After nearly 70 years, Philadelphia native, Army Master Sgt. James Cates will be laid to rest. Cates was declared missing in 1950 after a battle in North Korea. He was 29 years old. The Defense POW/MIA Accounting Agency announced he had been accounted for earlier this year.
Neshoba County Veteran Affairs Officer Ken Edwards said it’s important we never forget our soldiers, no matter how long it has been since they went to battle.
“If we forget our past, we lose a lot of history. Those men and women served our country. They paid the ultimate price. Some paid a price, but they paid the ultimate price by laying down their life in defense of this great nation,” said Edwards.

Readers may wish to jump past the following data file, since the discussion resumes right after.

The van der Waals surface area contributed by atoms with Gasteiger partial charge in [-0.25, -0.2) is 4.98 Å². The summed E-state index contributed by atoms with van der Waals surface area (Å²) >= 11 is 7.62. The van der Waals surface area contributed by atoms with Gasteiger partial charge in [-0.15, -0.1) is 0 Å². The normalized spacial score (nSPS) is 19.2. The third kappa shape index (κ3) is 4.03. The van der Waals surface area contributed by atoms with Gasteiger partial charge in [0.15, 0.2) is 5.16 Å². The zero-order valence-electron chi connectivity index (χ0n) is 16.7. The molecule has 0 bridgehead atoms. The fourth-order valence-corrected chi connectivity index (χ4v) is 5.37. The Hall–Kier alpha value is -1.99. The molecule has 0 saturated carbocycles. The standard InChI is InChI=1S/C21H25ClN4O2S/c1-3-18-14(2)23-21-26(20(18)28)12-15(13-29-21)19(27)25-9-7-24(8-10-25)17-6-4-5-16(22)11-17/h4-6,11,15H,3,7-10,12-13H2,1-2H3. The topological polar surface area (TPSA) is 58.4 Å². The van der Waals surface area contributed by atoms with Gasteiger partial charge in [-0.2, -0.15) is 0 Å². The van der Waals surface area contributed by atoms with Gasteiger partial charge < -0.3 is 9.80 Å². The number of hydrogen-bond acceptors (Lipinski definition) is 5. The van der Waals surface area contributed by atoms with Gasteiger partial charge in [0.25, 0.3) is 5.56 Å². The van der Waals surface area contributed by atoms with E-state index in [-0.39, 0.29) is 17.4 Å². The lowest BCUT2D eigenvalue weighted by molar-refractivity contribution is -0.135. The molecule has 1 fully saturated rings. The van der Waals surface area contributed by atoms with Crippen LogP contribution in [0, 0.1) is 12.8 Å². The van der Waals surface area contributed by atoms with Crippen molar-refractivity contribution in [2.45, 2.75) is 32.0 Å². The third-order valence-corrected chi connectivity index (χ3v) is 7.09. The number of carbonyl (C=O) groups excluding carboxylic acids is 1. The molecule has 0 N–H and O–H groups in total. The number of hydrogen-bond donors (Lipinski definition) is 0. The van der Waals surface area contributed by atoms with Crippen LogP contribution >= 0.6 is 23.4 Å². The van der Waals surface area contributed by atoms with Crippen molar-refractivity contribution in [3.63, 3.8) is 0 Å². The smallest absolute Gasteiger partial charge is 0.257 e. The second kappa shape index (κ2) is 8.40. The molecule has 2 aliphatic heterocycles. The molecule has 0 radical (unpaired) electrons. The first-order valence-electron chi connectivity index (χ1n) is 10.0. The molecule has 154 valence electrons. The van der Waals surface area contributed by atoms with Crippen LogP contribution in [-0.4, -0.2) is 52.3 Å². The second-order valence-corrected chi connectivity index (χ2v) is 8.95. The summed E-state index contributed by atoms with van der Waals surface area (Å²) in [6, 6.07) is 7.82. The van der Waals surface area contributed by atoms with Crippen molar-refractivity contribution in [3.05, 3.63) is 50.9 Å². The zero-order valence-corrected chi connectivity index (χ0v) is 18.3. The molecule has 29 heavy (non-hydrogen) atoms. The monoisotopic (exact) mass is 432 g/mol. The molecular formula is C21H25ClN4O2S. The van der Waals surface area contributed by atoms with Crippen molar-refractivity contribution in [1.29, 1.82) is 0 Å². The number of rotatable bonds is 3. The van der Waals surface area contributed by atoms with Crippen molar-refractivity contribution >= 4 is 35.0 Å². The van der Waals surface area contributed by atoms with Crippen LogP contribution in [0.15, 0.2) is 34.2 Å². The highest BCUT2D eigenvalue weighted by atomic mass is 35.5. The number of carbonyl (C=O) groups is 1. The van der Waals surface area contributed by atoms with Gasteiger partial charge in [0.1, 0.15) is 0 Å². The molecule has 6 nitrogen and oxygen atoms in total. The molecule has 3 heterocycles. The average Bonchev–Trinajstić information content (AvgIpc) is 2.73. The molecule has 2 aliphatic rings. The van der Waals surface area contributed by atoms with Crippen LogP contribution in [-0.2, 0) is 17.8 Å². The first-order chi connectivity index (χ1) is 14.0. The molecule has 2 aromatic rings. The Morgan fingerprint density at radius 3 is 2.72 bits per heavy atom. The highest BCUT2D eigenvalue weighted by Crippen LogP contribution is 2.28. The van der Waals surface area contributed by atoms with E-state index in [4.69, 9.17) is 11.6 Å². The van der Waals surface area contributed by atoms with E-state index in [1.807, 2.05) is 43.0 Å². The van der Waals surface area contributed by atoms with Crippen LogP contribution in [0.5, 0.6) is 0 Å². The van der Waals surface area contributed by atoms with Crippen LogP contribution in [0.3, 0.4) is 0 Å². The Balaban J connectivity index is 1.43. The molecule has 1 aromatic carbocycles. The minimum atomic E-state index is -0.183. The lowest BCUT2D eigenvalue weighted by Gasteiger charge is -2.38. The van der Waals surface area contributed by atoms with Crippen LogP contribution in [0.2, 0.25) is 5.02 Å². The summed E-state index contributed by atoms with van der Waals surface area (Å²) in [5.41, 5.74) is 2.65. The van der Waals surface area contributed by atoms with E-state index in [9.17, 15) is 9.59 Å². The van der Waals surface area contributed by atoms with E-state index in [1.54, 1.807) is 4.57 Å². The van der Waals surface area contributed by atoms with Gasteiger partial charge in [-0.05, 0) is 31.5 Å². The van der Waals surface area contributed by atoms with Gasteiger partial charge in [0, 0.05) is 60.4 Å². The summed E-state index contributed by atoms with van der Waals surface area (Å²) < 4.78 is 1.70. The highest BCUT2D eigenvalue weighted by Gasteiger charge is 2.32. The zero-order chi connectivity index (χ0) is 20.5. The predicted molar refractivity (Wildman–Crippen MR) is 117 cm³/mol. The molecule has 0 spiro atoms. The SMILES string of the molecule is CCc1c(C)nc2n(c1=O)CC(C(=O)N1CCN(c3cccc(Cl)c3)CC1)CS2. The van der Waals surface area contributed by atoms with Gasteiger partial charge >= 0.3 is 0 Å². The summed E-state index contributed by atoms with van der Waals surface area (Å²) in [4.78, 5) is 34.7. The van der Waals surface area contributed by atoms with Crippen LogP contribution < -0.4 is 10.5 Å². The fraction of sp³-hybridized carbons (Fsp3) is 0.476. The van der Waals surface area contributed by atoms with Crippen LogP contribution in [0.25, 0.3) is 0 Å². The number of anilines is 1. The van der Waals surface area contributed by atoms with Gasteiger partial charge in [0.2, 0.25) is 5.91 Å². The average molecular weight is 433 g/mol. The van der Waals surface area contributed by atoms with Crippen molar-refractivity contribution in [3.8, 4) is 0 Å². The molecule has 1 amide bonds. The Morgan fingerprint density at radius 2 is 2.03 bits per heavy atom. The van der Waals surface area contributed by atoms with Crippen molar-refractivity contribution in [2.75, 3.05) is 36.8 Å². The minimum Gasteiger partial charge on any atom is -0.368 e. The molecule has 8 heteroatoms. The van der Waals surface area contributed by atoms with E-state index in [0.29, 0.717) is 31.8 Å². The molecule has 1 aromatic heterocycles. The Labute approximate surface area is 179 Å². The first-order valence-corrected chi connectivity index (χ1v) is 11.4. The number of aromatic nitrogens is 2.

Edwards, who is also a veteran, said he can’t imagine what Cates’ family is feeling about the news of his return, but said he knows they’re proud.
“I am so happy for you that your loved one is being brought home. I thank you for the things he has done in defense of this great nation. Men like him gave men like me the opportunity to do what we need to go do,” said Edwards.
Edwards had a special message for other families still waiting on their soldiers to come home.
“I would tell them to keep the faith. Hold on, because their loved ones will come home. It may not be today; it may not be tomorrow. But the day is coming,” said Edwards.
Cates’ remains were identified through a series of tests, including mitochondrial DNA.
Currently more than 7,000 Americans remain unaccounted for from the Korean War.
Cates will be buried Sept. 21, 2019, in Chunchula, Ala.